They don't call it “Solar City” for nothing, but “nothing” is what owners of cheap but effective solar cookers in Lhasa, Tibet are paying for their power. The ancient capital of the Tibet Autonomous Region is located on the roof of the world 11,975 ft (3,650 meters) above sea level.
At such an altitude above most clouds and haze, Lhasa residents enjoy over 3,000 hours of sunshine and they're doing more with their natural bounty than working up a tan.
Solar Cookers, my friends, cheap and effective solar cookers! And why not? You try and construct an infrastructure of water pipes and power lines that must snake in, out & over some of the world's most rugged terrain.
Give a Tibetan a shiny piece of metal and a pot, however, and you've given him or her (and their family) cooked food and sterilized water.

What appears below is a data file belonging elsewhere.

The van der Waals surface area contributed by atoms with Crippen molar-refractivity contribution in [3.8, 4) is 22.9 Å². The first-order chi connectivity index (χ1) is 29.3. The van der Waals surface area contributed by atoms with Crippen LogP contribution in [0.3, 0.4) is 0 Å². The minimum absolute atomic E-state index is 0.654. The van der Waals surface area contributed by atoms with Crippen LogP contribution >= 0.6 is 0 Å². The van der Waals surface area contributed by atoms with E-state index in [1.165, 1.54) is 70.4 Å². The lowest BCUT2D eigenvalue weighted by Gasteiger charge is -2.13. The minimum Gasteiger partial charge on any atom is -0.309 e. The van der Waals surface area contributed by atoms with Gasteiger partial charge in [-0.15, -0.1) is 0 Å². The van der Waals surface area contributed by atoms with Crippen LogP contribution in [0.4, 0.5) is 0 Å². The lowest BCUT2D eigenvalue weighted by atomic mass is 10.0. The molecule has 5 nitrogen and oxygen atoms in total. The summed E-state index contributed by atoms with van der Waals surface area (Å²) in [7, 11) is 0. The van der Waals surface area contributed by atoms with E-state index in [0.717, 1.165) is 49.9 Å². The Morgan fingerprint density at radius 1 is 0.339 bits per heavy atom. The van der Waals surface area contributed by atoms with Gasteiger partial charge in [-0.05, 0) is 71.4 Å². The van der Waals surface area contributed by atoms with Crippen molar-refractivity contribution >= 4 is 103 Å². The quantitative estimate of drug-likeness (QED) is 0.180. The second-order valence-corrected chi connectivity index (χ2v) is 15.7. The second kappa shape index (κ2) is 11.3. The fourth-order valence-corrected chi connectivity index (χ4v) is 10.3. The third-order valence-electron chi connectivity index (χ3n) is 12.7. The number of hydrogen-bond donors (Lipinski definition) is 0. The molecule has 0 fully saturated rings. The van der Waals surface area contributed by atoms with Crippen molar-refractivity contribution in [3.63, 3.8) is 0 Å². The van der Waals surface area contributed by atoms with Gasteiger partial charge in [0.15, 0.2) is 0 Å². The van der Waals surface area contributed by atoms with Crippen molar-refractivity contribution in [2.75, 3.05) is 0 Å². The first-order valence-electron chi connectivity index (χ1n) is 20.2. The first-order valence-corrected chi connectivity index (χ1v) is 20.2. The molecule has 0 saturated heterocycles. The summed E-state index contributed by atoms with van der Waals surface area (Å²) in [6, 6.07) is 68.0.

The latest statistics show that the ratio of solar cookers to Tibetans is at 1.36, with approximately 395,000 cookers being dispersed among the TAR's 2009 population of 2,900,300. Most are exceedingly low-tech: no motors or guidance system to follow the sun, no solar panels or storage batteries, rough or no “silvering” on the reflective panels – a quick polish does the trick.
One of the most enthusiastic proponents of solar cookers are Tibet's many monasteries. Even a solar cooker of modest size will keep the monks supplied with clean hot water for their tea and to perform their ablutions... and if you've ever tried to perform ablutions on a bright, chilly, winter morning in the Himalayas, you know what I'm taking about. (via China Tibet Online, Dianneaigaki's Blog, and Oobject)